I Should Have Stood Up For Her

Photo Credit: Vicky Pratt

Photo Credit: Vicky Pratt

(There are purposefully no names in this post)

I am going to share a major hurt with you. I strongly dislike showing my weakness, but this one is necessary because I learned so much from it. Here goes:

Years ago, my fiance (at the time) and I took a job at a junior college. It was his second college coaching job, his first was as a student coach. We made wonderful friends there, almost immediately. You see, in coaching, no matter where you go you will have friends in the coaching staff. You won’t always like them, but you will have a support group none the less. At this particular place, we were actual friends.

There was one coach’s wife in particular who I loved! She was fun and witty. She even had a special part in our wedding day. We walked together and talked together. We made brownies and dinners for the players together. She was my friend, a great one. I mean REALLY great!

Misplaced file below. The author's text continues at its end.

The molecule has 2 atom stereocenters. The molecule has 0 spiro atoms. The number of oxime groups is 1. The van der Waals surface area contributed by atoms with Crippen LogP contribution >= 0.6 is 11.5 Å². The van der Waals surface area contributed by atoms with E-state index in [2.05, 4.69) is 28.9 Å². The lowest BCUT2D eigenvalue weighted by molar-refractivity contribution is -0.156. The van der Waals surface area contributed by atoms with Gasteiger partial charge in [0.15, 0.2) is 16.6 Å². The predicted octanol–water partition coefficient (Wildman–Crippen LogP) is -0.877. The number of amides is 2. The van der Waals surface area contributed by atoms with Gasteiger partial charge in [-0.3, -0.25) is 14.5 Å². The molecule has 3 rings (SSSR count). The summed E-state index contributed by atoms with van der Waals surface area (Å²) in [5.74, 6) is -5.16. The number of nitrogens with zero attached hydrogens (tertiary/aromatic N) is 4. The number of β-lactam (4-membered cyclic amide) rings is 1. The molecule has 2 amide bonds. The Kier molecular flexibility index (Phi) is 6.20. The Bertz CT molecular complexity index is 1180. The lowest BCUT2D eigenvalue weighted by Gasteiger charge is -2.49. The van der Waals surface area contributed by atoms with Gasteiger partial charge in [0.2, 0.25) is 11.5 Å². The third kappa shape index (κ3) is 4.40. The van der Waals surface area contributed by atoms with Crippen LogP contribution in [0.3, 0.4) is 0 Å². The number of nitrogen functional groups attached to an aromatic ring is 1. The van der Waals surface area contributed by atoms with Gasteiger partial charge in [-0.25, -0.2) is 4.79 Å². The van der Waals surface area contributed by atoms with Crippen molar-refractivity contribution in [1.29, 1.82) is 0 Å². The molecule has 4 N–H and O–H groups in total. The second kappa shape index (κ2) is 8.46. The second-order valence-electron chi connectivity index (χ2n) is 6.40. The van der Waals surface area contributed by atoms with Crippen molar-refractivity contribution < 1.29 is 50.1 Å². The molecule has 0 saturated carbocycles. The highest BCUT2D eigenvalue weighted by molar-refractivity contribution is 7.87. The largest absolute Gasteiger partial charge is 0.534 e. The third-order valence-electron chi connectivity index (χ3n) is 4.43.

I am sure anyone reading this would be surprised to know that we have not spoken in almost 5 years. Well, here is the story…

There were four coaches wives at this school, including myself and my friend. One of them lived in a town about 45 minutes away and we rarely saw her. The other lived across the street from me. One day I will blog about difficult coach’s wives and how to handle them, and she will likely be an example.  She was married to the coach who made all of the staff decisions, we can just leave it at that.